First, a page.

If you’ve already refinanced your student debt once, you know just how much it can save you. For example, borrowers that use Sparrow to refinance save, on average, $17,000 over the life of their loan.
With that in mind, you may be curious if you can refinance more than once. And if so, how many times can you do it? Here’s what you need to know.
Can You Refinance Student Loans Twice?
You can refinance your student loan debt as many times as you’d like. While common to do it once, you may be able to save even more by refinancing again.
For example, let’s say you started with a $30,000 student loan balance at a 6.8% interest rate with a 10-year repayment term. You refinance when you’re fresh out of college to a loan with the same balance and repayment term, but a 4.25% interest rate instead. Your new loan will save you $38 per month, or around $4,551 over the life of the loan.
Now, let’s say you opted to refinance again one year into paying off that loan. Your balance is now $26,029.05, and there are 9 years left in your repayment term. You refinance to a new loan with a 3.5% interest rate and a 5-year repayment term. While your monthly payment would increase, you would save another $2,958 over the life of your loan.
|Initial Loan||1st Refinance, immediately after college||2nd Refinance, 1 year after making payments on the first refinance loan|
|Repayment Term||10 years||10 years||5 years|
|Total Paid Over the Life of the Loan||$41,429||$36,878||$28,411|
By the time you refinance a second time, you will have already paid $3,684 toward your loan ($307 monthly payment x 12 months). However, including that amount, you will only pay $32,095 total after refinancing twice. Compared with your initial loan terms, you will save $9,334 over the life of the loan.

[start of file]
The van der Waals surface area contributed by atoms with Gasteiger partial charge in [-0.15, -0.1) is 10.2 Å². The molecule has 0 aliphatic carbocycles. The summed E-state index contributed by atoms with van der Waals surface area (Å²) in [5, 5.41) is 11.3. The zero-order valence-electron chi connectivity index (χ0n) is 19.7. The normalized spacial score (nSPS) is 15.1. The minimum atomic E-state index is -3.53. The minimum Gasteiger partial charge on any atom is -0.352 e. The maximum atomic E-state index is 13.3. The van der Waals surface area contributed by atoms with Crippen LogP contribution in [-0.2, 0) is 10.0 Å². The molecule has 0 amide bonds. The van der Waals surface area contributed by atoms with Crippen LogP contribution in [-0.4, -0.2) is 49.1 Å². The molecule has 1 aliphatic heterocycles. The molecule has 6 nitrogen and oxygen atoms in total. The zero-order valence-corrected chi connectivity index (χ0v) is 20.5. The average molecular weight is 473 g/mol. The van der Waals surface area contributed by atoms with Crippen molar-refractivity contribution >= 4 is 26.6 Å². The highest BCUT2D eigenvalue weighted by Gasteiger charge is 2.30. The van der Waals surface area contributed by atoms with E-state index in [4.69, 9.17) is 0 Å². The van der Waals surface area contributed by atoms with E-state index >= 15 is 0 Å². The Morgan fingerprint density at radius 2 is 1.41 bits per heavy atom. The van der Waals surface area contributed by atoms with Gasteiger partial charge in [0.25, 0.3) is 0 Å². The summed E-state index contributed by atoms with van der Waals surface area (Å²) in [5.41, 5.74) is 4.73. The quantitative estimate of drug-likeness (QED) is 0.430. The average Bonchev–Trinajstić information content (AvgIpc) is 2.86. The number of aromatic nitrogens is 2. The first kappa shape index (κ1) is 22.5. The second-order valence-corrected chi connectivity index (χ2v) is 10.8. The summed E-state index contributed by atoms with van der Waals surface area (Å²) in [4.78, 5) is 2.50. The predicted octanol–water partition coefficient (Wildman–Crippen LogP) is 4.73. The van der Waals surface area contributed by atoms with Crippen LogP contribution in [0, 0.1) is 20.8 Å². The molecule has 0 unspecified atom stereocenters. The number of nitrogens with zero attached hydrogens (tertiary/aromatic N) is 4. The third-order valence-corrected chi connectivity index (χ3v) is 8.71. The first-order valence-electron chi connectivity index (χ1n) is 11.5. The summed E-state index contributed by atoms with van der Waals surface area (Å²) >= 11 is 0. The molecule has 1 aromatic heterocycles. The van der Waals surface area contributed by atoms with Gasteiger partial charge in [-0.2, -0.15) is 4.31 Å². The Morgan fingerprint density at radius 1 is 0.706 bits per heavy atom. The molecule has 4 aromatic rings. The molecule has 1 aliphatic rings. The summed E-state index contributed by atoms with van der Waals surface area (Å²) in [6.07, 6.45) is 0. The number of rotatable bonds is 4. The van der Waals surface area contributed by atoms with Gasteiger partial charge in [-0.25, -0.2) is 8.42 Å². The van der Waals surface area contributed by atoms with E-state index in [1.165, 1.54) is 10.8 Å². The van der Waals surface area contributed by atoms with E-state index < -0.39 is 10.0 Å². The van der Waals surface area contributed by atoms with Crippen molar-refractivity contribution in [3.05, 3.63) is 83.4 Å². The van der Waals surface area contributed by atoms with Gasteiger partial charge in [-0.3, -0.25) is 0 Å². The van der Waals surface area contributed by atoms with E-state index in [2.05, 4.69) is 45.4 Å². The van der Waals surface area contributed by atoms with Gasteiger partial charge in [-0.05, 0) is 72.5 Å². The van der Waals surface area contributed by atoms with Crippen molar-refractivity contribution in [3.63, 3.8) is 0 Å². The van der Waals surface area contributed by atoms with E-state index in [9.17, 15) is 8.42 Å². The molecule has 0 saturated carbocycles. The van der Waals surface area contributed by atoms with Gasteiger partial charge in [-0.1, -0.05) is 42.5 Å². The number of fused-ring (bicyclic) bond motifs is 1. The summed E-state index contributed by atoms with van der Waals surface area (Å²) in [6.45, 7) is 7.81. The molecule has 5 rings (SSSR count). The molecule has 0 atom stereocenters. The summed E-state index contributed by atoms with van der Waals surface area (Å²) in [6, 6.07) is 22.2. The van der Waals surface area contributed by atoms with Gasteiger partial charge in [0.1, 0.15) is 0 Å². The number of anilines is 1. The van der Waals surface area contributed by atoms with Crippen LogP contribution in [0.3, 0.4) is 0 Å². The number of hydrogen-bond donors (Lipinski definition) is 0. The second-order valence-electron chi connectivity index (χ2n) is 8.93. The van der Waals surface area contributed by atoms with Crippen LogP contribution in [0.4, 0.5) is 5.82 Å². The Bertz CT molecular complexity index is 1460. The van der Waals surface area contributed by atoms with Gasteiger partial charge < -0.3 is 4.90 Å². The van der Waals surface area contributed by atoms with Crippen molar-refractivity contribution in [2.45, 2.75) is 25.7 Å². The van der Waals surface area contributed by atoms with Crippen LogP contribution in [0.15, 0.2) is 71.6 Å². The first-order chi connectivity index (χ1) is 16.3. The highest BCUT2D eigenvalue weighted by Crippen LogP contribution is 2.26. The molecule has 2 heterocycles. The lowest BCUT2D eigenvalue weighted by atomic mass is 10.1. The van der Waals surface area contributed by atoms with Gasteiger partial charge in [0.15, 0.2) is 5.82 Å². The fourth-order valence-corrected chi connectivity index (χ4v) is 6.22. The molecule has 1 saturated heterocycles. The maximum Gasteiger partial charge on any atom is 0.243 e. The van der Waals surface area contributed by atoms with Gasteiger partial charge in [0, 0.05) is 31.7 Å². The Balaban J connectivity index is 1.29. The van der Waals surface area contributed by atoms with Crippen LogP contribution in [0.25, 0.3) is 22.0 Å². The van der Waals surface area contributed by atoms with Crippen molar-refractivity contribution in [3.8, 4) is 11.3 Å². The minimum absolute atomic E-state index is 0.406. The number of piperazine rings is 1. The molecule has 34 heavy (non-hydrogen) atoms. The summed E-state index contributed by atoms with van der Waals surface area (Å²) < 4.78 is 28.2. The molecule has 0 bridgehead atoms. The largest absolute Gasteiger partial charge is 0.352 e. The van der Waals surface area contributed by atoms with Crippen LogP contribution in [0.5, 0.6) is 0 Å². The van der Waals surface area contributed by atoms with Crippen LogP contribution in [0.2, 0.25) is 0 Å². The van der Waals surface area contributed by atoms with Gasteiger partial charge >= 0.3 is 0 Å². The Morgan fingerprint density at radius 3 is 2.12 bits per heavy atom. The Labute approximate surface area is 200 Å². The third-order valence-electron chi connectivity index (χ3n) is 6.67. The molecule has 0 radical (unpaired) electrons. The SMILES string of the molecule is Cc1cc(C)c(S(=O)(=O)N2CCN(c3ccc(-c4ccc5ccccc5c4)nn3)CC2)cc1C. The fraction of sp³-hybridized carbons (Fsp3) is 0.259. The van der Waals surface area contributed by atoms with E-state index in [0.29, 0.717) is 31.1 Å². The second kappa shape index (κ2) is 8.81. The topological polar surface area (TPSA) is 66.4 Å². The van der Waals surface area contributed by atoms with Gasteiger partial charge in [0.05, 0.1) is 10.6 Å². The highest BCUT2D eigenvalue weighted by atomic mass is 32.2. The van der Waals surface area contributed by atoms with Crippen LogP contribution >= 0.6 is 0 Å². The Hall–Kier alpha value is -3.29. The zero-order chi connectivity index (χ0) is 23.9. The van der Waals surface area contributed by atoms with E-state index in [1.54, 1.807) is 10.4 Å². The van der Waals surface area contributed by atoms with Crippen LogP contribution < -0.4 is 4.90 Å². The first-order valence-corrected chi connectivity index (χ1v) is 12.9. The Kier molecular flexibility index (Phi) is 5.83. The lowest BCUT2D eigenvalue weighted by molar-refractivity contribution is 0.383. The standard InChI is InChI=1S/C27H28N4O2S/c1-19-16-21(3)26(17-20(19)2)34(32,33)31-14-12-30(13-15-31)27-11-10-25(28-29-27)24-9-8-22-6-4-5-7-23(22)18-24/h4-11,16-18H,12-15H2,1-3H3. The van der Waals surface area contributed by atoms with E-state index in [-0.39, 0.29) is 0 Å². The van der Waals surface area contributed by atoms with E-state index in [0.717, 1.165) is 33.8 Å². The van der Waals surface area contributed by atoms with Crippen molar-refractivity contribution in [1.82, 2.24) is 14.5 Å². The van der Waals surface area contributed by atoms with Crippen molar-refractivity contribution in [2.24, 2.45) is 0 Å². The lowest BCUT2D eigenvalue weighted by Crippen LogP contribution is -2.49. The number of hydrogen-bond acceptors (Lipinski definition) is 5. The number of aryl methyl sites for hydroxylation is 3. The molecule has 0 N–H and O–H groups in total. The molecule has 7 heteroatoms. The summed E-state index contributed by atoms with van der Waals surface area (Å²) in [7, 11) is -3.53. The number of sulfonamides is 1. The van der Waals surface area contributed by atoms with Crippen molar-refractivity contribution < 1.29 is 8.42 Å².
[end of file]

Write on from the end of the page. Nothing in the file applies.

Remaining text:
When to Consider Refinancing Multiple Times
While refinancing more than once can make for considerable savings, it’s important to consider a variety of factors before doing so. Here are a few instances in which it does make sense to refinance multiple times:
- If the savings will be significant. Refinancing is intended to make repaying your debt more manageable or less expensive. If you can save a decent chunk of cash by refinancing again, it likely makes sense to do so. However, consider whether the savings is worth going through the refinancing process again.
- If your credit score has increased. If your credit score has improved since the last time you refinanced, you will likely qualify for better terms or a more attractive interest rate. If it has not, however, it may be challenging to qualify for a better offer than what you currently have.
- If the origination fees are either low or nonexistent. While the majority of student loan lenders don’t have origination fees, some do. If the origination fee is so high that it equals, or outweighs, what you will save by refinancing, it may not make sense to do so. However, if the origination fees are low, or if there is no origination fee at all, refinancing again will likely save you money.
- If you want to release a cosigner. If your current loan has a cosigner, and does not allow for cosigner release, you may want to refinance again to release them from their cosigner obligations.
Is It a Bad Idea to Refinance Multiple Times?
Refinancing your student loans multiple times isn’t a bad idea if you are in fact receiving a better interest rate or terms.